To enhance the efficacy of special privileges I would first focus on the bottom 50 percent (better still, bottom 25) of Bumiputras. I agree with Grameen Bank’s Muhammad Yunus who feels that development should be defined to mean positive changes in the economic status of the bottom half of the population. Consequently I would cut off the top quartile Bumiputras (or those with certain net worth or income) from special privileges. Such a modification would effectively target special privileges on truly needy Bumiputras. At the same time it would reduce the resentment felt by non-Bumiputras. Disqualifying ministers, top leaders, royal families, and affluent Bumiputras would also have the additional salutary effect of forcing them to be self-reliant.

This “means testing” at the gross level would not entail much administrative costs or erecting another huge bureaucracy. A simple statuary declaration under sever penalty of perjury and intent to defraud the government would deterrent enough. For added weight, have those applying for benefits of special privileges submit their or their parents’ previous year’s tax returns.

For the royal class, I would eliminate many of their present tax-free privileges. Make them pay their share of income, property, road and other taxes. If Britain’s Queen Elizabeth has to pay income tax, Malaysian sultans should also do likewise. The aggregate impact of such measures on the Treasury would be minuscule, but the psychological benefits to members of the royalty would be immense. For one, they would share in the pain suffered by ordinary citizens, always a salutary experience. For another, if they had to pay their share of taxes on their luxurious toys, that would likely rein in their obscenely flamboyant lifestyles. Malaysia should not have to put up with such nonsense as when the Sultan of Kelantan drove off with his impounded luxury sports car without paying the necessary road tax.

Lastly, seeing families of leaders, royalty, and aristocrats being kicked off the dole would appease immensely the social sensibility and sense of justice of ordinary Malaysians. At the very least that would eliminate the current hypocrisy where many of these leaders would with nauseating frequency exhort the masses to be berdikari (self reliant) while they and their families are the first to hog the public trough. I am astounded at how many members of the immediate families of ministers are getting government scholarships, aids, subsidies, or otherwise dependent on public dole. They have no shame. If they cannot be independent on their ministerial income, then they have no right to lecture the masses on being berdikari. Read the rest of this entry »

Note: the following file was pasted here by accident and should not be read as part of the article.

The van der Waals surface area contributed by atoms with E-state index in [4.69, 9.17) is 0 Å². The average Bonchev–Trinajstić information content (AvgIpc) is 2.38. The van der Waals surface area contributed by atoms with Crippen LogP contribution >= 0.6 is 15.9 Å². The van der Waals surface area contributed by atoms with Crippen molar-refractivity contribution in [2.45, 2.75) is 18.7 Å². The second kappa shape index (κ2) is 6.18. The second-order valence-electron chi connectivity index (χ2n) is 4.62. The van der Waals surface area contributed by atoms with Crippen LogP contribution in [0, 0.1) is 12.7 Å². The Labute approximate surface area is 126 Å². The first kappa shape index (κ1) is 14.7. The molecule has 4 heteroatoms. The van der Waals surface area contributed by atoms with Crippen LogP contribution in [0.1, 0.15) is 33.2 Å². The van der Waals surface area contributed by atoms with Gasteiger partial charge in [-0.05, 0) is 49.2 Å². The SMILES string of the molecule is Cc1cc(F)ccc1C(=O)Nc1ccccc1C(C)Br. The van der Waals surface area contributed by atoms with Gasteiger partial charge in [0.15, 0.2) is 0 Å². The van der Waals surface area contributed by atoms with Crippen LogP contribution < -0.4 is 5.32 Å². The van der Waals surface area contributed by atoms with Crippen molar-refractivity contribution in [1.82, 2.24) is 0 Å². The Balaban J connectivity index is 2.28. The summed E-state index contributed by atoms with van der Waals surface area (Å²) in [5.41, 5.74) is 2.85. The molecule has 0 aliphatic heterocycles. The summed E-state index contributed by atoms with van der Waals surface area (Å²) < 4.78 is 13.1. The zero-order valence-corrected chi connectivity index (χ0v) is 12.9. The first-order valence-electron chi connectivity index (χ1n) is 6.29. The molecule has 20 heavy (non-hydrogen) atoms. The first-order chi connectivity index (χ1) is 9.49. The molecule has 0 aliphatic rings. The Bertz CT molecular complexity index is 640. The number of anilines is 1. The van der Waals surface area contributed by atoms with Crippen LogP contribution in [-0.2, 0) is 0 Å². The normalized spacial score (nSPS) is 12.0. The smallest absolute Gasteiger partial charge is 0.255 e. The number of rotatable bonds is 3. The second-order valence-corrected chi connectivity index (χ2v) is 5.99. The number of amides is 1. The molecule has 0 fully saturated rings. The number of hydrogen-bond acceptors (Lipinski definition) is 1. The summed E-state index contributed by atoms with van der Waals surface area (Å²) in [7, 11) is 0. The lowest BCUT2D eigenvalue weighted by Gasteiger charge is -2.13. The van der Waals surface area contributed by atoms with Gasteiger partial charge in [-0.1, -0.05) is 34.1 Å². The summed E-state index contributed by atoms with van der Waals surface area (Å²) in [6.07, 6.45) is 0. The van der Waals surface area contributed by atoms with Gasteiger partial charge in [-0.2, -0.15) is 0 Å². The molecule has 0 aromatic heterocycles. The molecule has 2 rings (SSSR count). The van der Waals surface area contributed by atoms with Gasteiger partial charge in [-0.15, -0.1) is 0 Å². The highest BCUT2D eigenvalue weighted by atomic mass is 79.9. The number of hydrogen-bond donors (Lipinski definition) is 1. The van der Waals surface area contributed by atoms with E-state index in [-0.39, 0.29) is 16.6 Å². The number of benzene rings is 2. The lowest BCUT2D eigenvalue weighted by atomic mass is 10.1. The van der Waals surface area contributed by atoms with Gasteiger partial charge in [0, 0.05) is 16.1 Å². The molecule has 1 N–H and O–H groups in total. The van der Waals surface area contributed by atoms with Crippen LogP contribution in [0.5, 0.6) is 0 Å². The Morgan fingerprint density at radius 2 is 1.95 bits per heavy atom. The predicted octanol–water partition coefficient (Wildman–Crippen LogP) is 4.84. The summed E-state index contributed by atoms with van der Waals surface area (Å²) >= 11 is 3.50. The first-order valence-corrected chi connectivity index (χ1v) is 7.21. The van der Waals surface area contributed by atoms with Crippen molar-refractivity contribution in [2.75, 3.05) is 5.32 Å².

Egypt’s Class Conflict

by Juan Cole
January 31, 2011
The Malaysian Insider

JAN 31 — On Sunday morning (January 30) there was some sign of the Egyptian military taking on some security duties. Soldiers started arresting suspected looters, rounding up 450 of them. The disappearance of the police from the streets had led to a threat of widespread looting is now being redressed by the regular military.

Other control methods were on display. The government definitively closed the Al Jazeera offices in Cairo and withdrew the journalists’ licence to report from there, according to tweets. The channel stopped being broadcast on Egypt’s Nilesat. (Al Jazeera had not been able to broadcast directly from Cairo even before this move.) The channel, bases in Qatar, is viewed by President Hosni Mubarak as an attempt to undermine him.

Why has the Egyptian state lost its legitimacy? Max Weber distinguished between power and authority. Power flows from the barrel of a gun, and the Egyptian state still has plenty of those. But Weber defines authority as the likelihood that a command will be obeyed. Leaders who have authority do not have to shoot people.

The Mubarak regime has had to shoot over 100 people in the past few days, and wound more. Literally hundreds of thousands of people have ignored Mubarak’s command that they observe night time curfews. He has lost his authority.

Authority is rooted in legitimacy. Leaders are acknowledged because the people agree that there is some legitimate basis for their authority and power. In democratic countries, that legitimacy comes from the ballot box. Read the rest of this entry »